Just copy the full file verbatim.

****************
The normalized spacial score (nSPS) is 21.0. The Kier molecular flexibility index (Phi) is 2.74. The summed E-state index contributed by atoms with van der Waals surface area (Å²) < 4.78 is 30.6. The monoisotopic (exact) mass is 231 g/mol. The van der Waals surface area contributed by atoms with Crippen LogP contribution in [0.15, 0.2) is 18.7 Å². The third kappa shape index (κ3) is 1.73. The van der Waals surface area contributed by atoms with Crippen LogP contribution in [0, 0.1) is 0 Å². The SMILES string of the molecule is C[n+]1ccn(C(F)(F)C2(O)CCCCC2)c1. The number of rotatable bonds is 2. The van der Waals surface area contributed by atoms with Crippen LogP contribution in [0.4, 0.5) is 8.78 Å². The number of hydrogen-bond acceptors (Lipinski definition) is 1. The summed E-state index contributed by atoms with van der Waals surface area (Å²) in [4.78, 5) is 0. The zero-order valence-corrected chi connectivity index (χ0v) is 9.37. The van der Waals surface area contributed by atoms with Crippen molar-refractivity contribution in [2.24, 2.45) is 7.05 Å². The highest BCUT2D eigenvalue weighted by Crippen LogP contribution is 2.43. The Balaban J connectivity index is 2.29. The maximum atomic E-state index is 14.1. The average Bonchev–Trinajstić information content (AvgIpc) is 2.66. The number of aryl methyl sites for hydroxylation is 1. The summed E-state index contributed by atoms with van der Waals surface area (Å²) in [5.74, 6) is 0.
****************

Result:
The normalized spacial score (nSPS) is 21.0. The Kier molecular flexibility index (Phi) is 2.74. The summed E-state index contributed by atoms with van der Waals surface area (Å²) < 4.78 is 30.6. The monoisotopic (exact) mass is 231 g/mol. The van der Waals surface area contributed by atoms with Crippen LogP contribution in [0.15, 0.2) is 18.7 Å². The third kappa shape index (κ3) is 1.73. The van der Waals surface area contributed by atoms with Crippen LogP contribution in [0, 0.1) is 0 Å². The SMILES string of the molecule is C[n+]1ccn(C(F)(F)C2(O)CCCCC2)c1. The number of rotatable bonds is 2. The van der Waals surface area contributed by atoms with Crippen LogP contribution in [0.4, 0.5) is 8.78 Å². The number of hydrogen-bond acceptors (Lipinski definition) is 1. The summed E-state index contributed by atoms with van der Waals surface area (Å²) in [4.78, 5) is 0. The zero-order valence-corrected chi connectivity index (χ0v) is 9.37. The van der Waals surface area contributed by atoms with Crippen molar-refractivity contribution in [2.24, 2.45) is 7.05 Å². The highest BCUT2D eigenvalue weighted by Crippen LogP contribution is 2.43. The Balaban J connectivity index is 2.29. The maximum atomic E-state index is 14.1. The average Bonchev–Trinajstić information content (AvgIpc) is 2.66. The number of aryl methyl sites for hydroxylation is 1. The summed E-state index contributed by atoms with van der Waals surface area (Å²) in [5.74, 6) is 0.